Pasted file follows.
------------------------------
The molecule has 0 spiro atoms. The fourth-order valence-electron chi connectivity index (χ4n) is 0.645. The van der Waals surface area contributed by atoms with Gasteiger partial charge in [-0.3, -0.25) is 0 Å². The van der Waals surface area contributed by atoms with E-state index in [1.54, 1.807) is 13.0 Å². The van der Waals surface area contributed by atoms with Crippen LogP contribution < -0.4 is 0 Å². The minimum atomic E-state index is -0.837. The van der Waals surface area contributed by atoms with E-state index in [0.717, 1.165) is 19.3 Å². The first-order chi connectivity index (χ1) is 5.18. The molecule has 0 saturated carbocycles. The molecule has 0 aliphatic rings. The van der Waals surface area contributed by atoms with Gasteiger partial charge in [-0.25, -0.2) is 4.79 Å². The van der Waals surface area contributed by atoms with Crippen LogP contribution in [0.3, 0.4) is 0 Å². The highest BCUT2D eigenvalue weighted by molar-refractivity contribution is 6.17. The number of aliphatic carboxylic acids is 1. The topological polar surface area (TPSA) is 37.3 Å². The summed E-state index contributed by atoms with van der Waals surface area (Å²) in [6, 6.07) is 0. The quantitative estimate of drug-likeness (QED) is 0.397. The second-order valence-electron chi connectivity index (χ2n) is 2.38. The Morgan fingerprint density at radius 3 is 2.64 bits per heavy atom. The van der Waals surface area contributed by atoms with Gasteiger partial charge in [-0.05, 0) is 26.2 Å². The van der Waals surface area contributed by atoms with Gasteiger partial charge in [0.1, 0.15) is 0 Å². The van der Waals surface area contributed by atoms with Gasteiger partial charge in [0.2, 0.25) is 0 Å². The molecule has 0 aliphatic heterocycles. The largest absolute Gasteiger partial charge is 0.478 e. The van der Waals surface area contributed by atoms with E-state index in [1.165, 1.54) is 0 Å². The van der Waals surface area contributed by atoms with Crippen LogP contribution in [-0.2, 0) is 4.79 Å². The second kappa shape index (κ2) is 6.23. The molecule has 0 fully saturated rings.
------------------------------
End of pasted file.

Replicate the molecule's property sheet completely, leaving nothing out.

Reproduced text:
The molecule has 0 spiro atoms. The fourth-order valence-electron chi connectivity index (χ4n) is 0.645. The van der Waals surface area contributed by atoms with Gasteiger partial charge in [-0.3, -0.25) is 0 Å². The van der Waals surface area contributed by atoms with E-state index in [1.54, 1.807) is 13.0 Å². The van der Waals surface area contributed by atoms with Crippen LogP contribution < -0.4 is 0 Å². The minimum atomic E-state index is -0.837. The van der Waals surface area contributed by atoms with E-state index in [0.717, 1.165) is 19.3 Å². The first-order chi connectivity index (χ1) is 5.18. The molecule has 0 saturated carbocycles. The molecule has 0 aliphatic rings. The van der Waals surface area contributed by atoms with Gasteiger partial charge in [-0.25, -0.2) is 4.79 Å². The van der Waals surface area contributed by atoms with Crippen LogP contribution in [0.3, 0.4) is 0 Å². The highest BCUT2D eigenvalue weighted by molar-refractivity contribution is 6.17. The number of aliphatic carboxylic acids is 1. The topological polar surface area (TPSA) is 37.3 Å². The summed E-state index contributed by atoms with van der Waals surface area (Å²) in [6, 6.07) is 0. The quantitative estimate of drug-likeness (QED) is 0.397. The second-order valence-electron chi connectivity index (χ2n) is 2.38. The Morgan fingerprint density at radius 3 is 2.64 bits per heavy atom. The van der Waals surface area contributed by atoms with Gasteiger partial charge in [-0.05, 0) is 26.2 Å². The van der Waals surface area contributed by atoms with Gasteiger partial charge in [0.1, 0.15) is 0 Å². The van der Waals surface area contributed by atoms with Gasteiger partial charge in [0.2, 0.25) is 0 Å². The molecule has 0 aliphatic heterocycles. The largest absolute Gasteiger partial charge is 0.478 e. The van der Waals surface area contributed by atoms with E-state index in [1.165, 1.54) is 0 Å². The van der Waals surface area contributed by atoms with Crippen LogP contribution in [-0.2, 0) is 4.79 Å². The second kappa shape index (κ2) is 6.23. The molecule has 0 fully saturated rings.